Tony-nominated Be More Chill composer Joe Iconis first met Annie Golden when he was a graduate student in NYU’s musical theatre writing program. Golden, already an established actor of both the stage and screen, agreed to perform in the then-unknown composer’s thesis project because he’d sent her a song sample that he hoped would pique her interest. It did, and then some.
This summer, the longtime friends and collaborators re-unite for the Off-Broadway premiere of Iconis’ musical Broadway Bounty Hunter, now at the Greenwich House Theater following a sold-out run at Barrington Stage Company in 2016. Though since re-imagined, one thing remains unchanged: Golden is back to star in the role that Iconis—along with co-bookwriters Lance Rubin and Jason SweetTooth Williams—wrote especially for her. Named Annie, Golden’s character is a down-on-her-luck actor who becomes a larger-than-life, karate-kicking bounty hunter tasked with hunting down a dangerous drug lord.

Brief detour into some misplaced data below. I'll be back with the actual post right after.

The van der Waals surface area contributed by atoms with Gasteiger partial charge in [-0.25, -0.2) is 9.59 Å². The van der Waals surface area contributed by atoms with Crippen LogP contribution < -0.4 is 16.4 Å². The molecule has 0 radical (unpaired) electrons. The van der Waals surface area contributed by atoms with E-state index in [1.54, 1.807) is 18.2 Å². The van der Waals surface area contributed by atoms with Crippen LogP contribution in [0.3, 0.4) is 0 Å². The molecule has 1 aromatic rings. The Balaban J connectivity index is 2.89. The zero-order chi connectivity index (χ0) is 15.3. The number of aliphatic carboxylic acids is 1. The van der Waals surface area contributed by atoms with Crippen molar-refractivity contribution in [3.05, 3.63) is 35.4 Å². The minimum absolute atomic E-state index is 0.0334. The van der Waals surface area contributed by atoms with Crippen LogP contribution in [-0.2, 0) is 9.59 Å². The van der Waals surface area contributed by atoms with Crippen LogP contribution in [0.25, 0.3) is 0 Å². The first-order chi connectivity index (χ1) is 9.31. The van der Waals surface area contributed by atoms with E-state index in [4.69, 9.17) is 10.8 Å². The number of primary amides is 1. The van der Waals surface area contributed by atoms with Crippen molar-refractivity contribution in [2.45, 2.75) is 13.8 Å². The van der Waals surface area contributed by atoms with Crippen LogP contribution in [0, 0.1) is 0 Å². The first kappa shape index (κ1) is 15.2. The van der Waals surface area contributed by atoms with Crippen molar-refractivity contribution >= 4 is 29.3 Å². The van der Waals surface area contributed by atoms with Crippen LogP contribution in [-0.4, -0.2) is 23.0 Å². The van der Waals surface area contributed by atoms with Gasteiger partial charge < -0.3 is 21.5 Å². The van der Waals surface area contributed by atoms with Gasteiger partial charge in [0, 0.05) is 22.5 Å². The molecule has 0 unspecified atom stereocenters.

“Having a part written for you is a sacred trust and a gift,” says Golden, who feels right at home with Iconis, Rubin, and Williams and director Jennifer Werner. “[Their way of working is] enthusiastic and it’s familial and that’s the way we roll. And they found me,” says the actor. “I came up with Marc Shaiman and Scott Wittman, and I got lucky again with Joe Iconis. I guess I’m having a third act.”
Broadway Bounty Hunter—with its R&B, funk, and soul score (the film is inspired by the Blaxploitation film genre) combined with pop-rock sounds (think ’70s action movies like Rocky) and traditional musical theatre numbers—is familiar ground for Golden. Since Hair director Milos Forman discovered her fronting a rock band in the East Village 40 years ago, the singing performer has clung to her downtown roots throughout it all—opting for roles in both plays and musicals on Broadway, booking hit television shows like Orange Is the New Black, and continuing to rock out with her band at Joe’s Pub and The Cutting Room.
The nature of her career has always appealed to Iconis, partly because it’s also reflected in his own work. “I think that the uptown-downtown push and pull exists in all of my writing,” says the composer. As his Be More Chill wraps up performances on Broadway this month, the composer looks forward to shifting gears and seeing what the West Village—and Annie Golden—have to offer.